Racial and center differences in hemodialysis adequacy in children treated at pediatric centers: a North American Pediatric Renal Transplant Cooperative Study (NAPRTCS) report.

Publication Type
Journal Article
Year of Publication
Leonard, Mary B; Stablein, Donald M; Ho, Martin; Jabs, Kathy; Feldman, Harold I; North American Pediatric Renal Transplant Cooperative Study
J Am Soc Nephrol
Date Published
2004 Nov
Adolescent; African Continental Ancestry Group; Body Surface Area; Canada; Child; Child, Preschool; Confidence Intervals; Female; Hospitals, Pediatric; Humans; Infant; Logistic Models; Male; Quality of Health Care; Renal Dialysis; Sex Factors; Socioeconomic Factors; United States; Urea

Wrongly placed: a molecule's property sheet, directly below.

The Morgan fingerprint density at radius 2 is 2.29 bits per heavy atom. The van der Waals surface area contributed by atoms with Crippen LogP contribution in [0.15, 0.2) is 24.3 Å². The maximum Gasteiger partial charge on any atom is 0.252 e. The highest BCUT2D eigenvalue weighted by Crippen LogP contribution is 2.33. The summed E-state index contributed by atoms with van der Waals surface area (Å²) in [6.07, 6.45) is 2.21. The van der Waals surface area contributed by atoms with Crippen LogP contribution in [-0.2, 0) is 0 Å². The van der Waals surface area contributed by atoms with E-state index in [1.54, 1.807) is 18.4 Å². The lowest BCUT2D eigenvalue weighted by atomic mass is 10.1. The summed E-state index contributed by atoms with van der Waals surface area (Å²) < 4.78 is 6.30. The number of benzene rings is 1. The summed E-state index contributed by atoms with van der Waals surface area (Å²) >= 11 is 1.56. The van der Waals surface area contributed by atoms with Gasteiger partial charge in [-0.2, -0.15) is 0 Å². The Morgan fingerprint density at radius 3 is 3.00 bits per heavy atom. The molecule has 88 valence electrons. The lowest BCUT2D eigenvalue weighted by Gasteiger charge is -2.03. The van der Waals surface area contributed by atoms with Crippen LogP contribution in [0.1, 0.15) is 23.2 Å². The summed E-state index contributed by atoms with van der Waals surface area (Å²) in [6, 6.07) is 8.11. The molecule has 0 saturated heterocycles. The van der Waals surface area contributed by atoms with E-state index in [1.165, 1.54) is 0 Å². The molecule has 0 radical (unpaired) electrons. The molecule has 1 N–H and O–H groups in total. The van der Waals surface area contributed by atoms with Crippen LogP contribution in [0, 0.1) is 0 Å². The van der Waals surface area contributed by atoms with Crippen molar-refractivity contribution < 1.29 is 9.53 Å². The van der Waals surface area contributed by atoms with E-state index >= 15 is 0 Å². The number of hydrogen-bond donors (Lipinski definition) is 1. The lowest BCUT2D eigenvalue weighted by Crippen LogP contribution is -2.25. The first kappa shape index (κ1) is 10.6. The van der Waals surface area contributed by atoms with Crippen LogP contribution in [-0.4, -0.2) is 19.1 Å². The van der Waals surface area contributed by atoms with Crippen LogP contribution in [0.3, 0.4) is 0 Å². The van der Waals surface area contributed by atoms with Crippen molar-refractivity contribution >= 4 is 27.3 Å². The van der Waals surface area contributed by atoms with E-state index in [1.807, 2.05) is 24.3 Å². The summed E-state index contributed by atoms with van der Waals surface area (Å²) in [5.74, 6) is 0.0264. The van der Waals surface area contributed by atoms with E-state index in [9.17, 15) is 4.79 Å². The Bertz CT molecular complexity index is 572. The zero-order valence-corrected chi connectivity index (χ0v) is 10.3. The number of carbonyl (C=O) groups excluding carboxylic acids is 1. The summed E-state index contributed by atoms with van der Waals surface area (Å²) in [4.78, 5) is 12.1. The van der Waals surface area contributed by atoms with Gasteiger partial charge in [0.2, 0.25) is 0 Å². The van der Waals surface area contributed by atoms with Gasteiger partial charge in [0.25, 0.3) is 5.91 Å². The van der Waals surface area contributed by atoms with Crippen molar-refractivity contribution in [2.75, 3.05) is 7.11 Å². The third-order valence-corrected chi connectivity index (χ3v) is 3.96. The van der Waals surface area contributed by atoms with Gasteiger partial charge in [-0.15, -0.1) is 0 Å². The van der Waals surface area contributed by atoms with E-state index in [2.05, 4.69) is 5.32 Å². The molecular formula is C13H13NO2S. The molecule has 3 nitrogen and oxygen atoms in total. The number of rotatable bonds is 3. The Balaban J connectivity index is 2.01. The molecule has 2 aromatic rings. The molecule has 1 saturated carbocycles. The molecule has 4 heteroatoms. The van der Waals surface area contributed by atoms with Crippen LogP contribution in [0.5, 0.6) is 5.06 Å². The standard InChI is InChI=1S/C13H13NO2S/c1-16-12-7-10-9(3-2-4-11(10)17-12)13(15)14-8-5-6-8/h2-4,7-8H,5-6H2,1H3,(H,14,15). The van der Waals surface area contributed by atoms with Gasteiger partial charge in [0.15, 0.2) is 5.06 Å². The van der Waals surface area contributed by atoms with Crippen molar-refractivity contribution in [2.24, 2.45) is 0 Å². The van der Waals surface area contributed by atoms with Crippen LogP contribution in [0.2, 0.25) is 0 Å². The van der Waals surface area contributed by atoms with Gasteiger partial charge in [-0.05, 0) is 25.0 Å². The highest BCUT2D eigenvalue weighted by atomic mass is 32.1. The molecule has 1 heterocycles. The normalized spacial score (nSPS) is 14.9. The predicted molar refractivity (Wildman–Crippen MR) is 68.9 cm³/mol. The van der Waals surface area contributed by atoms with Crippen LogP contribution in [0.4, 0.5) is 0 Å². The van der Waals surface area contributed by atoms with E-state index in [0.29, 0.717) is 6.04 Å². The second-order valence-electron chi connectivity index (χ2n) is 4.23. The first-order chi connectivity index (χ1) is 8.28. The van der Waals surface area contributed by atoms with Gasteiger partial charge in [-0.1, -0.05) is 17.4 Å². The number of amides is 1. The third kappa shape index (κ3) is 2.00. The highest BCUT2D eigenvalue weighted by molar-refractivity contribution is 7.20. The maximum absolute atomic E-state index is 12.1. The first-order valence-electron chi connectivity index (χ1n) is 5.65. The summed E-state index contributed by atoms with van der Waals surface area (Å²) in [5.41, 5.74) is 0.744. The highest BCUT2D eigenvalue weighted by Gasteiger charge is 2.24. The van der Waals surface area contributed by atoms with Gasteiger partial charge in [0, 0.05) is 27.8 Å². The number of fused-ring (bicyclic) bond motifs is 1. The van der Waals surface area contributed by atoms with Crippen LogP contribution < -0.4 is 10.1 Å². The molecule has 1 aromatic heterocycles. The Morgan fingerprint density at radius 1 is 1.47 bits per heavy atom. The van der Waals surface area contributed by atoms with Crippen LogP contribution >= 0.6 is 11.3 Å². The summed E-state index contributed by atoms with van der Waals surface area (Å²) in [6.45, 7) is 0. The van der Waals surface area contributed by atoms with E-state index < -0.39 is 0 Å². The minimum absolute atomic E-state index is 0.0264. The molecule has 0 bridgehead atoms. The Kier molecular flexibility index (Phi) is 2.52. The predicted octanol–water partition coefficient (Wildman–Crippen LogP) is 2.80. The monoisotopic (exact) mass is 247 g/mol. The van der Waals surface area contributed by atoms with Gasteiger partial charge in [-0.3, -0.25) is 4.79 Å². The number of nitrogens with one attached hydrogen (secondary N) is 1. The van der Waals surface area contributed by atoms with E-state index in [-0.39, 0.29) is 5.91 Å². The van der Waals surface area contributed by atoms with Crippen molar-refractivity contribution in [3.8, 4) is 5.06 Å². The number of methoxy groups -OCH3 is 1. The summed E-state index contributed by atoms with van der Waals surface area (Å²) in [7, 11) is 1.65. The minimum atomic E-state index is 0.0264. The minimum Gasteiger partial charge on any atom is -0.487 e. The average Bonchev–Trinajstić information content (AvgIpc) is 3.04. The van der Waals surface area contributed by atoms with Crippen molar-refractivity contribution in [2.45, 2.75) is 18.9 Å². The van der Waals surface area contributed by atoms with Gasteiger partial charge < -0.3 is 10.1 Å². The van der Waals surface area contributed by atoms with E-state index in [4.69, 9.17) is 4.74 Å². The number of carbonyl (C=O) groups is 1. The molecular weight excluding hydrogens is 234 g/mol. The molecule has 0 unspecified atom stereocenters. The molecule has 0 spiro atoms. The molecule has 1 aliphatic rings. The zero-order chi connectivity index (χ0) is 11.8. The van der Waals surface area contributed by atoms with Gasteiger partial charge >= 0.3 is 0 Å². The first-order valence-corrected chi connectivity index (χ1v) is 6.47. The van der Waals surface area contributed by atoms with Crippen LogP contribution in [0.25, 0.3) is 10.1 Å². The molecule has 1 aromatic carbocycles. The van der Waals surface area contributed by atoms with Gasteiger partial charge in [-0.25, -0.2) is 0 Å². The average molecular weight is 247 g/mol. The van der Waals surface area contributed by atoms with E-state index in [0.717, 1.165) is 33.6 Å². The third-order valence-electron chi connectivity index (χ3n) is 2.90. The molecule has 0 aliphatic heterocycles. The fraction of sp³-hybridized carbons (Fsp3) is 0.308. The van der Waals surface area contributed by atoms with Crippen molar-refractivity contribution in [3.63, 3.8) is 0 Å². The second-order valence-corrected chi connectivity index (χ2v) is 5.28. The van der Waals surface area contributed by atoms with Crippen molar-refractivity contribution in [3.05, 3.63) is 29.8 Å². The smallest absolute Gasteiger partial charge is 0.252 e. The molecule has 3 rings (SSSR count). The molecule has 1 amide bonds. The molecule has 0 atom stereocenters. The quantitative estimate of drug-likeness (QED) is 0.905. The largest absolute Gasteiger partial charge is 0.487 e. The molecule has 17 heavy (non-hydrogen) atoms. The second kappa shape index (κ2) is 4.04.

This study assessed hemodialysis adequacy in pediatric centers. Monthly adequacy data were requested in NAPRTCS enrollees on hemodialysis for at least 6 mo. Data forms were returned for 147 children from 32 centers. Data are presented for the 138 children (57% boys, 45% black) that were dialyzed 3 times/wk, representing 2282 patient-months of follow-up. Pre- and postdialysis BUN levels were reported in all children. Kt/V values were reported in 76 children; however, sufficient data were obtained to calculate Kt/V in 129 children. On average, 14.9 Kt/V and 15.2 urea reduction ratio (URR) values were calculated per child. Aggregate dialysis dose was defined as adequate if Kt/V was >1.2 in at least 75% of calculated Kt/V measures within a subject. Mean +/- SD age was 11.3 +/- 3.7 yr (median, 12.0 yr). Hemodialysis dose was variable within subjects (median CV%: URR 8.2, Kt/V 16.9). Aggregate dialysis dose was adequate in 70% of subjects. Multivariate logistic regression showed male gender (OR, 0.41; 95% CI, 0.16 to 0.98), black race (OR, 0.28; 95% CI, 0.11 to 0.67), larger body surface area (fourth versus first quartile: OR, 0.22; 95% CI, 0.05 to 0.80), and absence of reported Kt/V at the treating center (OR, 0.26; 95% CI, 0.10 to 0.62) were significant predictors of inadequate dialysis dose. Age, renal diagnosis, and center size were not associated with adequacy. Racial and gender disparities in hemodialysis dose existed among children at specialized academic pediatric centers and a substantial proportion received inadequate hemodialysis.